1. We gathered together

  • some card
  • some glue
  • some glitter and shiny things for sticking on the dragons
  • some scissors
  • some long strips of paper about 5cm wide (blue and pink in our photo)
  • some sellotape
  • some pens
  • some craft sticks (you could use lollipop sticks, straws or even chopsticks!)
  • making_dragons1

    2. For each dragon, M took 2 pieces of card. On one piece she draw a dragon head and on the other piece she draw a dragon tail. I cut out the heads and tails, leaving a little extra card where the dragon’s head and tail would attach to a body.


    3. M made a body for each dragon by taking 2 long strips of paper each about 5 cm wide. She folded the paper strips over themselves – first one strip, then the next and so on, to create a sort of accordion effect. I sellotaped each end of the accordion body so that they didn’t unravel.


    4. M decorated her dragon heads and tails with glue, glitter and shiny things. She also added googly eyes – always popular!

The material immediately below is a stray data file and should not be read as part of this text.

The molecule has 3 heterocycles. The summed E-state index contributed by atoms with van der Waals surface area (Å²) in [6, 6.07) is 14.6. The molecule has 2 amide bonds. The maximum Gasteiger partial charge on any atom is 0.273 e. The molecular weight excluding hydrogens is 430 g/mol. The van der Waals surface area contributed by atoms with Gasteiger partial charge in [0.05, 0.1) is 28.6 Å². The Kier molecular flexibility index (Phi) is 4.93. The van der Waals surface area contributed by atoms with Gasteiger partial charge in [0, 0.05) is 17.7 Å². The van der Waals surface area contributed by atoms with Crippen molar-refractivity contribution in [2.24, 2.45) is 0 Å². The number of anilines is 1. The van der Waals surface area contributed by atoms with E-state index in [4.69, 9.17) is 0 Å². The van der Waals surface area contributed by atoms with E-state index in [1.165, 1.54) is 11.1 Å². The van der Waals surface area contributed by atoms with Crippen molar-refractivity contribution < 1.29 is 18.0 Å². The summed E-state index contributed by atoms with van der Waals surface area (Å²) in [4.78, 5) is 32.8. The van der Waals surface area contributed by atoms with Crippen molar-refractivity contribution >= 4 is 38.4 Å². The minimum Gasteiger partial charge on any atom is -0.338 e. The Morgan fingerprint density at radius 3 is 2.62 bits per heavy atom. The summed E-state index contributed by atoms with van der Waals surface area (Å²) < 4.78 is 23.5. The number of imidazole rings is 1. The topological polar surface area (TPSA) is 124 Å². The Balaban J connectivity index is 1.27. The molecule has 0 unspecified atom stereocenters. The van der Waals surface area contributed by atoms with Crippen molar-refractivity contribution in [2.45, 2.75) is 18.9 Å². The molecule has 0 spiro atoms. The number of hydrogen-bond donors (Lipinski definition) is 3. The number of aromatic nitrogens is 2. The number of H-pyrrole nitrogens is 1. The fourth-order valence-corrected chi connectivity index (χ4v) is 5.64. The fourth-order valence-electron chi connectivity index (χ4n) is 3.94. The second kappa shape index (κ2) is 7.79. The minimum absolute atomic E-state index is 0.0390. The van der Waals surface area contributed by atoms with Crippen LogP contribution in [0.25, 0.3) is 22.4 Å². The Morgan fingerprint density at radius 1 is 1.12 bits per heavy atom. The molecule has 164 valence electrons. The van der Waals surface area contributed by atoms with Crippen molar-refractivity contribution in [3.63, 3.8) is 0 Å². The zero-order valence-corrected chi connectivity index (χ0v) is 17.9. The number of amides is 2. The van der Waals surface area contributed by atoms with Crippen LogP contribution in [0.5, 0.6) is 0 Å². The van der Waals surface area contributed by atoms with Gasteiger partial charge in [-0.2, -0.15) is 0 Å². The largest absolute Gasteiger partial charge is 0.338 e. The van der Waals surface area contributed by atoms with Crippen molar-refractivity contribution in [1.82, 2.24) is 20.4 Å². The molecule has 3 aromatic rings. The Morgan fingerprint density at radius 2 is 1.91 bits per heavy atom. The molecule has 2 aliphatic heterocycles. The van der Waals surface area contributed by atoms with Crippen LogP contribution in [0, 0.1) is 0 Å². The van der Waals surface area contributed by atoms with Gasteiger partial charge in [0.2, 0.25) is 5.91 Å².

5. I attached the heads, bodies and tails to each other with sellotape, and than stuck on a craft stick at either end of the body, so that the girls could hold the dragons and make them move. (In this photo they’re stuck in egg cartons to keep them upright).


    6. What the girls *loved* was dancing with their dragons to music!



    The endpieces of Tell me a dragon are stunningly illustrated with hundreds of dragon eggs. This inspired me to create some for the girls to find one morning at breakfast…


    I put the following in a saucepan:

  • 1 cup of sand (NB by cup I mean about the volume in a teacup)
  • half a cup of corn flour (US: cornstarch)